What`s the Difference between Kelvins and Lumens?

What`s the Difference between Kelvins and Lumens?

Shopping for car bulbs can leave you feeling confused, especially when it comes to all the technical terms you’re bound to encounter. Terms like Watts, Kelvins, and Lumens all give valuable information about a bulb, but they’re useless if you don’t know what they mean. In this article, we’ll answer some common questions about Kelvins and Lumens to help you understand the difference and choose the best bulbs for your needs.

What Are Kelvins?

Kelvins, commonly abbreviated as K, are units of measurement that measure the colour temperature of a light. Although the term may be confusing, colour temperature has little to do with the actual temperature of a bulb. Instead, it refers to the colour of the light produced by the bulb.

You may notice that some bulbs produce a very warm yellow or orange light. These bulbs fall on the lower end of the Kelvin scale. The natural light from a candle, for example, would fall somewhere under 2000 Kelvin, or 2000K. Standard halogen headlight bulbs typically have a colour temperature around 3200K to 4600K. Bulbs in this range will have a nice white light, but won’t be extremely bright.

As we move up the Kelvin scale, lights get whiter. This can make the light appear much brighter, although Kelvins don’t measure actual light output. Many drivers prefer bulbs with a higher Kelvin rating because they seem brighter and make it easier to see at night. Maximum performance headlight bulbs start at around 3900K. Some have an even higher Kelvin rating, meaning the light they produce appears whiter.

At the higher end of the Kelvin scale, you’ll find bulbs that have a blue tone. Xenon HID bulbs, which have become popular in recent years, typically have a high Kelvin rating. These bulbs appear extremely bright thanks to their cooler colour temperature.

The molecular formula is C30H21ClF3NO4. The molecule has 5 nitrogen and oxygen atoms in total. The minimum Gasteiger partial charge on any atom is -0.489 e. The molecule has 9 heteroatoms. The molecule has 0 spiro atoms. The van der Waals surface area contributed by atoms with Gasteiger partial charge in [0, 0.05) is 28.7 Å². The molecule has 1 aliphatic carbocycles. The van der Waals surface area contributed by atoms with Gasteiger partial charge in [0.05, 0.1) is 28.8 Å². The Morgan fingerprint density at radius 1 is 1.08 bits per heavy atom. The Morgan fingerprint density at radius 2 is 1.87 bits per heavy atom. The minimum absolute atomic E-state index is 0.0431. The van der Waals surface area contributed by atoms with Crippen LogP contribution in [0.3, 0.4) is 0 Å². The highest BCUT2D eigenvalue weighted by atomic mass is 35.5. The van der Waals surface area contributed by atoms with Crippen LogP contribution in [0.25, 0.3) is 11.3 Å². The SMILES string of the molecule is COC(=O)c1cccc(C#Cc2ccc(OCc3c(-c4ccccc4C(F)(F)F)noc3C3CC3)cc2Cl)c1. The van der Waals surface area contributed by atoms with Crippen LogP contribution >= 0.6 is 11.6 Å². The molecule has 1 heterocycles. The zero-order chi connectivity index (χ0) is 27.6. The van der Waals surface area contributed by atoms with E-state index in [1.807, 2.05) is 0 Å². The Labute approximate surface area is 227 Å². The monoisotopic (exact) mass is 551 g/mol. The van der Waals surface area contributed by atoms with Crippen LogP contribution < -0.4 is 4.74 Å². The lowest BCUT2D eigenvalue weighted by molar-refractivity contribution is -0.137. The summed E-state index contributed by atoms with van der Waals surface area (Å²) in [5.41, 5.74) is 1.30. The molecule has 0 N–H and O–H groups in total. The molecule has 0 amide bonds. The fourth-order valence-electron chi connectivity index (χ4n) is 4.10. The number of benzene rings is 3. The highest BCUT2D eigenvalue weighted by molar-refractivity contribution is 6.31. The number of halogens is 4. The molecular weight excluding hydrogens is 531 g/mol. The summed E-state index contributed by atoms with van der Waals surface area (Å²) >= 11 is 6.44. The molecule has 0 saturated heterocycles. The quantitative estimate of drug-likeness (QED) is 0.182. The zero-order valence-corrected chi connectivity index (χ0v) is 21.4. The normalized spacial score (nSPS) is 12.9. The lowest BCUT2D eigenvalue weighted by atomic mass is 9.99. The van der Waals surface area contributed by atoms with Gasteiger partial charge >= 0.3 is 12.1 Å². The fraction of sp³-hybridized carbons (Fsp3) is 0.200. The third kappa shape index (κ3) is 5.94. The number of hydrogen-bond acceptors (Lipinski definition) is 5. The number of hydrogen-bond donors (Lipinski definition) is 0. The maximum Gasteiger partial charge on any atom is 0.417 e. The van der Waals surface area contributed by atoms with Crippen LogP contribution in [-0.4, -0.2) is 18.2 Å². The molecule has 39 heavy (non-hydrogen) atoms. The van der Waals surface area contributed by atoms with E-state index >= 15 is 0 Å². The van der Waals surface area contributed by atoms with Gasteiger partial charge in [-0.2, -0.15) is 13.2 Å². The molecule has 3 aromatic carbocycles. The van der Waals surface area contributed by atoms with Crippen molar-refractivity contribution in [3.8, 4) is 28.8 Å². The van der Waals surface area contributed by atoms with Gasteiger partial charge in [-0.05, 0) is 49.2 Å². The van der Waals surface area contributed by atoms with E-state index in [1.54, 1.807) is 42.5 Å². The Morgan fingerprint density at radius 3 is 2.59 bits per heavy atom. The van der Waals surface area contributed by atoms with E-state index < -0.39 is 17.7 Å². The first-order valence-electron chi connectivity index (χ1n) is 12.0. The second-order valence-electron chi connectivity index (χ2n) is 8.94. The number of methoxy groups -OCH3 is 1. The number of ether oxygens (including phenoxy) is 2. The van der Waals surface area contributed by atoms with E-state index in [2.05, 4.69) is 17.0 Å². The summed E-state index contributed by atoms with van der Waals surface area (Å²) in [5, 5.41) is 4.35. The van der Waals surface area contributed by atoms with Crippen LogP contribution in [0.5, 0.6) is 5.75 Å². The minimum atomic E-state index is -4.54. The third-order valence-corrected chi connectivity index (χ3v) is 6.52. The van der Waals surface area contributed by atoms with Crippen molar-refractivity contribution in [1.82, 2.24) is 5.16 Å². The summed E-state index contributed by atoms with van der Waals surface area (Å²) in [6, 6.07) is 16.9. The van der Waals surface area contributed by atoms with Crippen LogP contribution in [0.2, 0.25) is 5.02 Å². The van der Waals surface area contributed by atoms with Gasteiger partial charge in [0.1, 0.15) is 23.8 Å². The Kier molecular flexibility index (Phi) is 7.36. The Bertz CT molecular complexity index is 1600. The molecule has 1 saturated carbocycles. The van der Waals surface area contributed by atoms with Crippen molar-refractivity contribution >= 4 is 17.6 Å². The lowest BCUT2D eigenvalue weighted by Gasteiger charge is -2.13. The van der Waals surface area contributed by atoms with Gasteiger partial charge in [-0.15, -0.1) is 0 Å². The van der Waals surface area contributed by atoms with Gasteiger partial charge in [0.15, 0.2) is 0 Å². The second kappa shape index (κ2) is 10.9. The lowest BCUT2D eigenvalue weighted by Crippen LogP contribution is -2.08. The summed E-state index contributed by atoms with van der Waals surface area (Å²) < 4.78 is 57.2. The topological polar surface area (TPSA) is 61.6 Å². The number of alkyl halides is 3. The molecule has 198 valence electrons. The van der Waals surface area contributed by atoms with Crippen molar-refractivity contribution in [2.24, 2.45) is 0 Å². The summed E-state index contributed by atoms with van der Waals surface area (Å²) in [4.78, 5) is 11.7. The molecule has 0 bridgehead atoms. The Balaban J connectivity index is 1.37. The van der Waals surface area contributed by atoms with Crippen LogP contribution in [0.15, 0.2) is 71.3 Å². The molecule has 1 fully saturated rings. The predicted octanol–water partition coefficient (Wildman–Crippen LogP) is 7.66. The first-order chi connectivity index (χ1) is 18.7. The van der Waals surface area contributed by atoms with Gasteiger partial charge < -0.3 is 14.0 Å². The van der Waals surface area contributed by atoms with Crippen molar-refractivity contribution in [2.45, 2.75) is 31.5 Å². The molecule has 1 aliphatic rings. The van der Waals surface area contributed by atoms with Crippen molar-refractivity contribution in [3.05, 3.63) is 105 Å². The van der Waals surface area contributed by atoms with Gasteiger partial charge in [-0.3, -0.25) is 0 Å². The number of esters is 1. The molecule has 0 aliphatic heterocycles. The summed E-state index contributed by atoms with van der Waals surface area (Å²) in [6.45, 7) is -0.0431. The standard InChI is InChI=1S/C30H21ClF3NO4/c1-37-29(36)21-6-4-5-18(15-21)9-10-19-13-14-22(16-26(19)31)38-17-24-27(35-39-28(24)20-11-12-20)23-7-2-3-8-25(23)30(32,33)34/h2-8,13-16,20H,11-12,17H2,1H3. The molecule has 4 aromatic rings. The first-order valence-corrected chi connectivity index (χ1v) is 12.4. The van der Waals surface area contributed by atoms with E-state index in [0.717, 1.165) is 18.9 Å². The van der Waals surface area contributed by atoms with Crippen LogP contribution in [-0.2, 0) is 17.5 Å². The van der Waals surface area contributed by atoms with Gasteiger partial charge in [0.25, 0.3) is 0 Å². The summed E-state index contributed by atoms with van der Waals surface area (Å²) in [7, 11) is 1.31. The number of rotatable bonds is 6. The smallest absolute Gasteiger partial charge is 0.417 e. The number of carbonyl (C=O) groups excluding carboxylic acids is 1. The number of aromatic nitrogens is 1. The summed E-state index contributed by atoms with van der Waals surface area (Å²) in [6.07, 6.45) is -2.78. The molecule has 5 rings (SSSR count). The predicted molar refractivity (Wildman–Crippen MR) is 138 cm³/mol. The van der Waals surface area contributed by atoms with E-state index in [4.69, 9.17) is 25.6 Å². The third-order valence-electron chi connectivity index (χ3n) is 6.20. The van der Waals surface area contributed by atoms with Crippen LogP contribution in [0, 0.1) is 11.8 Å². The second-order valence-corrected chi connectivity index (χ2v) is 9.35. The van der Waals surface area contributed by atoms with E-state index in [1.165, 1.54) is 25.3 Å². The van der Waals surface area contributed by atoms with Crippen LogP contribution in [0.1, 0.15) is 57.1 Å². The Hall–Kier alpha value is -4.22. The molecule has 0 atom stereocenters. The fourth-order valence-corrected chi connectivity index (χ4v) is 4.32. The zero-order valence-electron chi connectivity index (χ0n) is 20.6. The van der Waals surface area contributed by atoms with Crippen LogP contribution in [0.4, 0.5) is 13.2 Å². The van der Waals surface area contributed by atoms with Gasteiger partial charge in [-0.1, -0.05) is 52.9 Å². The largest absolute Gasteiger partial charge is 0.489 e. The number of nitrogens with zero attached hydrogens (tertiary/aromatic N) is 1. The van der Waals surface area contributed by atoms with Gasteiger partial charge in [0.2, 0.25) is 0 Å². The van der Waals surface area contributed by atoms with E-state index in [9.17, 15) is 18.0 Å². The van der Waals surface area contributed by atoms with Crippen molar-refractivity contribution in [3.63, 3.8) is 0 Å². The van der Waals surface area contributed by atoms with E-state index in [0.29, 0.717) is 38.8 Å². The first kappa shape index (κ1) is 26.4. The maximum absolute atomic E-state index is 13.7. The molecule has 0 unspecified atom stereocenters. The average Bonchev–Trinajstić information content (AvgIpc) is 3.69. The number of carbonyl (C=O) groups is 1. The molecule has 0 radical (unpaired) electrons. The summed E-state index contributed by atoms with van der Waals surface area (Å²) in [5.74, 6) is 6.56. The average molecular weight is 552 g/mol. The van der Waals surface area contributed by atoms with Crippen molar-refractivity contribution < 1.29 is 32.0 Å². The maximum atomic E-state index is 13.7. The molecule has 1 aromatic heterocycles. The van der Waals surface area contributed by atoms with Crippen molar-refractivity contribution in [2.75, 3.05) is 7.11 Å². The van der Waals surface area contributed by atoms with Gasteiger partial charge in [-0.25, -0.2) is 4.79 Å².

Styling bulbs with a very cool colour temperature are also popular, although they are not always street legal. Halogen styling bulbs have colour temperatures up to 5000K. Xenon HID styling bulbs are even further up the Kelvin scale, with some reaching up to 7000K. However, most of these very high Kelvin bulbs are too blue in colour to be road legal, so they can only be used for styling purposes.

What Are Lumens?

A Lumen is a unit of measurement that measures how bright a bulb is. Unlike Kelvins, which only tell you how yellow or blue a bulb appears to be, Lumens give the actual light output of a bulb. This is useful when searching for a brighter bulb. While a bulb with a high Kelvin rating may appear brighter, a bulb with more Lumens really is brighter.

Halogen headlight bulbs usually have around 3000 Lumens. This is plenty of light for most drivers and will be sufficient for you to see at night. Even maximum performance halogen headlight bulbs fall somewhere around 3000 Lumens, though a higher Kelvin rating may make them appear brighter.

To get a truly brighter bulb, you would need to switch to Xenon HID headlight bulbs. These typically measure in at around 5000 Lumens—significantly more than halogen bulbs. They not only appear whiter and brighter than the average halogen bulb, they deliver better performance.

What About Watts?

You may be wondering what happened to measuring bulbs in Watts. Before new innovations, such as HID bulbs and LED bulbs, most light bulbs were measured in Watts. This is true not only for car bulbs, but also for bulbs in your home.

Watts measure how much energy a bulb uses. When all bulbs were incandescent or halogen bulbs, this was a useful way to describe the brightness of a bulb. However, new bulbs are much more energy efficient. Therefore, a bulb may use fewer Watts but produce more Lumens. A cooler colour temperature, measured in Kelvins, can also make a bulb appear brighter.

Knowing the number of Lumens produced and the Kelvin rating of a bulb will give you a much better idea of how bright a bulb is compared to measuring the Watts.

How Do I Choose the Best Bulb?

When searching for the best headlight bulb, take note of both Lumens and Kelvins. A bulb with 3000 Lumens or more will be bright enough for just about every driver. If you want an even brighter bulb, HID headlights are the way to go.

When it comes to Kelvins, it’s a bit trickier to choose the right bulb. Anything between roughly 3000K and 5000K should do the job. Within this range, bulbs closer to 5000K will appear whiter and brighter. More than 6000K, and your bulbs will have a bright white-blue glow and may not be street legal.